You can order this complete set from our King's Meadow Audio site. If you just want the four lectures, you can also order them from our Gileskirk Curriculum site where you will also find a variety of other recorded lectures as well as links to our podcast.

Country Music Marathon

Tomorrow, I hope to run in Nashville's premiere sports extravaganza: the Country Music Marathon. Yep, 26.2 miles with 25,000 of my closest friends! You can retrace some of my preparations for this huge undertaking on my Run Blog site.

Thursday, April 27

Speed Reading

On the Gileskirk curriculum discussion board this past week, a dear, faithful mom asked for suggestions on "speed reading" programs. Apparently, her children were beginning to feel a bit overwhelmed with all the books they had in their "must read" and "assigned-to-read" stacks. I jumped into the discussion with both hands and feet. For whatever it is worth, here is what I wrote:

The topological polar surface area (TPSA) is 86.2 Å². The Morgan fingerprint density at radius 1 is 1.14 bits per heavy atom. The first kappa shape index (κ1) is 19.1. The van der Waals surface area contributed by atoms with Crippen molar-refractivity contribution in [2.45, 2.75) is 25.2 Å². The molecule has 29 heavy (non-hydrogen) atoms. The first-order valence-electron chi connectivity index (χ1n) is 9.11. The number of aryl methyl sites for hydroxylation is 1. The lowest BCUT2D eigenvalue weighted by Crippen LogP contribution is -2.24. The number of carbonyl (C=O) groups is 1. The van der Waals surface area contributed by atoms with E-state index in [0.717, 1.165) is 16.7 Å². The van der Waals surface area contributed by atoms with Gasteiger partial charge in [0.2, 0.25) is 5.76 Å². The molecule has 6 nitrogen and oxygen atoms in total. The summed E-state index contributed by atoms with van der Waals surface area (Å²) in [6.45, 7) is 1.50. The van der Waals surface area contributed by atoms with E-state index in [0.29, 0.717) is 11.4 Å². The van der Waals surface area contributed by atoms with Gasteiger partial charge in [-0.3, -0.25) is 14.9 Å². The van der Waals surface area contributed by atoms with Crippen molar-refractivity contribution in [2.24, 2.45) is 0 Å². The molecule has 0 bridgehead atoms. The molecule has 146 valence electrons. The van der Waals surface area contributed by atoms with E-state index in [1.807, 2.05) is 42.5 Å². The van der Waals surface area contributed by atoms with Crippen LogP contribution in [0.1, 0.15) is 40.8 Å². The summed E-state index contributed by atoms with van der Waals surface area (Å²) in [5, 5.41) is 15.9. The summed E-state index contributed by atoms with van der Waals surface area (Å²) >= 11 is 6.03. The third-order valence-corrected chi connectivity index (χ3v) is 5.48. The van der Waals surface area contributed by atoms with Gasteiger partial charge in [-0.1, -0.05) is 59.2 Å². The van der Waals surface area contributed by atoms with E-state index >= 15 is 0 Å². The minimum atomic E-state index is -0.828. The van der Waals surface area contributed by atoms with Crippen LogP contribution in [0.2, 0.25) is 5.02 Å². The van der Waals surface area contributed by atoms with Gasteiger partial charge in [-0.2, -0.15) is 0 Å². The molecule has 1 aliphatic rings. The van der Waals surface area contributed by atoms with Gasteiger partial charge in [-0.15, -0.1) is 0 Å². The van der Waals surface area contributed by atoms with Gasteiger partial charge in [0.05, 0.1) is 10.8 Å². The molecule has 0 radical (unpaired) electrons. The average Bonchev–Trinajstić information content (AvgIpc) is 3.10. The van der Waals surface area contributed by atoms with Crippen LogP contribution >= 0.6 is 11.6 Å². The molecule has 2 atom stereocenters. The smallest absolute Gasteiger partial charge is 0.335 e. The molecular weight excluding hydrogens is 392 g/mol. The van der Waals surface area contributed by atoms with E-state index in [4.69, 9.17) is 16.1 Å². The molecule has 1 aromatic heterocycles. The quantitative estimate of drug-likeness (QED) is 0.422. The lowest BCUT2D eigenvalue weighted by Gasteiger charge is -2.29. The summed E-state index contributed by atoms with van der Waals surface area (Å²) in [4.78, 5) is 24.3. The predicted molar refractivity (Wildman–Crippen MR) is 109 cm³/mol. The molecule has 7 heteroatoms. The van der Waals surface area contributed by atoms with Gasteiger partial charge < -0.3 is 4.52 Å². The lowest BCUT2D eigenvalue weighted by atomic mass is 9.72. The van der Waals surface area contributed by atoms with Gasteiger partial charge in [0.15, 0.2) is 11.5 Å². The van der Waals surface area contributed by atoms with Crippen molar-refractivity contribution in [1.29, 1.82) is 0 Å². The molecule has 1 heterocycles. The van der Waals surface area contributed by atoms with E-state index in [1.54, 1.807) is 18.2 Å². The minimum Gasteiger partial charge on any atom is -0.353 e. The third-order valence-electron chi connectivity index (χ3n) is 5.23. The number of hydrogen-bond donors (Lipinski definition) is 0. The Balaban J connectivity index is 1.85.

Of course, I do realize that reading for information sometimes requires skimming and surveying, but I never, ever encourage "speed reading." In fact, one of the books I often recommend to my students is How to Read Slowly by James Sire.

I do this for pretty much the same reason that I don't much care for "speed eating." Food is too wonderful a gift to scarf down. Fast food ought to be reserved for desultory moments like those spent on long distance drives down the interstate. Likewise, reading is too delightful to gobble down words and paragraphs, ideas and images all in a rush.

My recommendation: skim only when studying for your drivers permit or when you're making sure the warranty on your refrigerator is still in effect or when you absolutely, positively have to get that last chapter under your belt before you have to teach Quantum Physics in the morning (yep, the old homeschooling discipline of staying one chapter ahead of the kids).